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President Trump has signed off on a long-awaited national cyber strategy that aims to guide how the administration handles offensive and defensive cybersecurity and cyberthreats, Trump’s National Security adviser, John Bolton, told reporters in a briefing Thursday.

Why it matters: In the absence of an overarching cybersecurity doctrine, government agencies have been limited in how they can legitimately deter foreign adversaries and respond to cyberattacks — even as the attacks are escalating exponentially.

The context: This comes at a time when the administration has been bleeding cyber talent and facing criticism for its approach to election security — it eliminated the role of cybersecurity coordinator earlier this year, and the FBI has been losing cyber talent as well.

The details, as outlined by Bolton:

  1. Security goals: The goals are to secure critical infrastructure and government systems, combat cybercrime, and improve incident reporting.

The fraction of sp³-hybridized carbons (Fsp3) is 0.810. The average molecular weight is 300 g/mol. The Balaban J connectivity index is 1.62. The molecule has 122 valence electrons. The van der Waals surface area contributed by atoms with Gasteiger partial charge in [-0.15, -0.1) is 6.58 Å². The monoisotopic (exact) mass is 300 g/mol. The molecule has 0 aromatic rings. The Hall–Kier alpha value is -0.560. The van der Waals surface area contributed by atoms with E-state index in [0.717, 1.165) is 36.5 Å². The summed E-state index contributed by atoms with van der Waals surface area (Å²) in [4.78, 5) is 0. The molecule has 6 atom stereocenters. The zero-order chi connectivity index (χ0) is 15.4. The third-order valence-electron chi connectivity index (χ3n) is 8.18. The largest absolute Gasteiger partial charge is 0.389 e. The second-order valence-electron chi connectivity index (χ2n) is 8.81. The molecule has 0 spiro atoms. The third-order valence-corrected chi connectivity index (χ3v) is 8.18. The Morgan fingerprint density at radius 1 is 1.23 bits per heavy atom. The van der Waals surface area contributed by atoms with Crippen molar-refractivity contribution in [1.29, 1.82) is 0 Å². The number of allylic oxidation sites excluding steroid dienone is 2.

2. Innovation and workforce goals: One goal is to “develop cyberspace as an engine of open economic growth and resiliency,” including by developing a “superior cybersecurity workforce” and promoting American innovation in cybersecurity.
  3. Attribution goals: There will be a focus on enhancing cyber stability through attributing cyberattacks in order to create “norms of responsible state behavior,” according to Bolton.
  4. International internet values goals: Bolton said the U.S. will continue promoting the openness, interoperability, and reliability of the internet abroad. This is key as China has been working to export its vision of a more closed internet abroad, which is of particular concern to the State Department’s interest in promoting an open internet.

Bolton said the strategy takes effect today.

Go deeper: How not having a national cybersecurity doctrine has impeded deterrence

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